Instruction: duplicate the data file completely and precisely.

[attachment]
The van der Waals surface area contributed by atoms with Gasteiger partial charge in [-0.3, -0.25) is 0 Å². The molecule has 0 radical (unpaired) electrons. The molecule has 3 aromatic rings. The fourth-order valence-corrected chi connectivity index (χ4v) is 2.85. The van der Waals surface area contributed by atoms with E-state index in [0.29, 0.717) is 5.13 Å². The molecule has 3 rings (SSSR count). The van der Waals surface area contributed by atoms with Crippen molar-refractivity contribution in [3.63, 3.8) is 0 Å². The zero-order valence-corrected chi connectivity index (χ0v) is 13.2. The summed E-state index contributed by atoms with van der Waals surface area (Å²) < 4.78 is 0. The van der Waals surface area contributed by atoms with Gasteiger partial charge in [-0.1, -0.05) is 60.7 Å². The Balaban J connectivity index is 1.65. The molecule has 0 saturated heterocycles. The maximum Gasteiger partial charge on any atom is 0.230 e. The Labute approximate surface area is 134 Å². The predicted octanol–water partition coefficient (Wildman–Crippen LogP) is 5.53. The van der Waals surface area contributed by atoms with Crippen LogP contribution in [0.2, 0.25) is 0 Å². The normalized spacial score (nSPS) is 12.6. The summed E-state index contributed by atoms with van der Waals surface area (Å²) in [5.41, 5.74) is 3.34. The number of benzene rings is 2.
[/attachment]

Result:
The van der Waals surface area contributed by atoms with Gasteiger partial charge in [-0.3, -0.25) is 0 Å². The molecule has 0 radical (unpaired) electrons. The molecule has 3 aromatic rings. The fourth-order valence-corrected chi connectivity index (χ4v) is 2.85. The van der Waals surface area contributed by atoms with E-state index in [0.29, 0.717) is 5.13 Å². The molecule has 3 rings (SSSR count). The van der Waals surface area contributed by atoms with Crippen molar-refractivity contribution in [3.63, 3.8) is 0 Å². The zero-order valence-corrected chi connectivity index (χ0v) is 13.2. The summed E-state index contributed by atoms with van der Waals surface area (Å²) < 4.78 is 0. The van der Waals surface area contributed by atoms with Gasteiger partial charge in [-0.1, -0.05) is 60.7 Å². The Balaban J connectivity index is 1.65. The molecule has 0 saturated heterocycles. The maximum Gasteiger partial charge on any atom is 0.230 e. The Labute approximate surface area is 134 Å². The predicted octanol–water partition coefficient (Wildman–Crippen LogP) is 5.53. The van der Waals surface area contributed by atoms with Crippen LogP contribution in [0.2, 0.25) is 0 Å². The normalized spacial score (nSPS) is 12.6. The summed E-state index contributed by atoms with van der Waals surface area (Å²) in [5.41, 5.74) is 3.34. The number of benzene rings is 2.